What Andrew Whitworth — And Most Men — Can Learn About How Women Feel

At first, I was laughing. I thought it was actually funny.

Looking at the backsides and various body parts of the Cincinnati Bengals was cause to snicker. It was a quick getaway from the rigors of everyday life and the mental stress of always trying to be socially correct. But then I became angry, as I saw the video being posted on hundreds of social media walls. Women were laughing and making rude comments. Some made the obligatory catcalls in print. That’s when I realized why I was angry. I suddenly understood how women must feel when they’re viewed as objects.

If you haven’t seen the NFL Network video of Adam Jones being interviewed, just give it some time, it’ll find you. But I’ll gladly explain the setup. The Bengals had just beaten the Buffalo Bills and were in their locker room changing. Jones was grabbed for an interview. Before the cameraman had an opportunity to change his filming angle, the dangles of a few Bengals players had face time with sports fans.

What Andrew Whitworth-And Most Men
[Photo by Joe Robbins/Getty Images]
Sure, I get it. The NFL wants us to have access to the players, so there won’t be a mixed zone set up like the English Premier League, according to USA Today. I’m sure the reporter, Albert Breer, would do things differently, if given the chance. But I’m glad the incident took place. What I ignored about the feelings of a woman suddenly turned the incident into a learning situation.

Women are looked upon as sexual objects on a daily basis. As a guy who doesn’t have to endure the mental abuse, it goes over my head. Men see women and either think, whisper, or say things that aren’t all that appealing. Yes. Women are just so dang gorgeous and deserve to be told they are. But it can be done without harassment and intimidation.

I have read the things that women said about the Bengals players. Most of the comments were on the raunchy side. The internet buzzed with creative and stupid jokes. There is even one wife who is livid. As you can imagine, my blood boiled. But why? Women endure the same shaming without being in a locker room setting. Just walking down the street, or being at work, can be a nightmare for a woman.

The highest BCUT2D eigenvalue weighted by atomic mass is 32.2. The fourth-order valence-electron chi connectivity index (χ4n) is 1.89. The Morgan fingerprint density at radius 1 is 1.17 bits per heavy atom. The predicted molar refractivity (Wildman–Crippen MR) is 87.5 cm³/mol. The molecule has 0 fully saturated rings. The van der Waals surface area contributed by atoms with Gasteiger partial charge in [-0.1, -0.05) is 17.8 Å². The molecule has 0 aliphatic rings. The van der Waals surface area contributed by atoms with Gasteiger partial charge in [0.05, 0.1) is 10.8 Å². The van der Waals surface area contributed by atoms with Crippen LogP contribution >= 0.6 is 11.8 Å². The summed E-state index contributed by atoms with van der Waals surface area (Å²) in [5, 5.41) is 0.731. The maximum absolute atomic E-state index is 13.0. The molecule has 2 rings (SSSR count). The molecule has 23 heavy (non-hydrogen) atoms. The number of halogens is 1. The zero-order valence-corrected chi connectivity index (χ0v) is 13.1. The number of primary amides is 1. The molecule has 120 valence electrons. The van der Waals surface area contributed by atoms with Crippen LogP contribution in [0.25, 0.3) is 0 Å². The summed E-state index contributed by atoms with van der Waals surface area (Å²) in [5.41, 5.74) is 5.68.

Please don’t think I’m against the feelings of Whitworth and his teammates. But sometimes we have to experience the pain of women before we can understand the real problem.

Catcalls are not compliments. When was the last time you heard a woman say she loved being treated like a piece of meat? The treatment that the Bengals video received was par for the course. The roles were reversed, and suddenly women had the upper hand. How did it feel? I didn’t like it one bit. As found on the NOW website, women are taught at an early age to just take the abusive words thrown at them. When women are exposed to catcalls and say something back, they’re treated like an oddity or the “B” word.

I’ll admit, when I first saw the video, I was upset and thought more about the unaware Bengals players being filmed. But women have that and more happen on a daily basis. Cameras and cell phones on selfie sticks are used to capture explicit pictures that most women never know about until it’s too late. I had to change my thinking. I was forced to identify with the way women feel.

According to statistics found at Hollaback, a Cornell University study shows that 84 percent of women surveyed experienced some type of harassment before the age of 17. So when I look at the Bengals video, in the light of women’s experiences, I don’t think one incident will cause a sports Armageddon.

Some dignity got exposed for a rare moment. It wasn’t done intentionally. But thanks to that video, I can understand how women must feel.

[Featured Photo by Joe Robbins / Getty Images]

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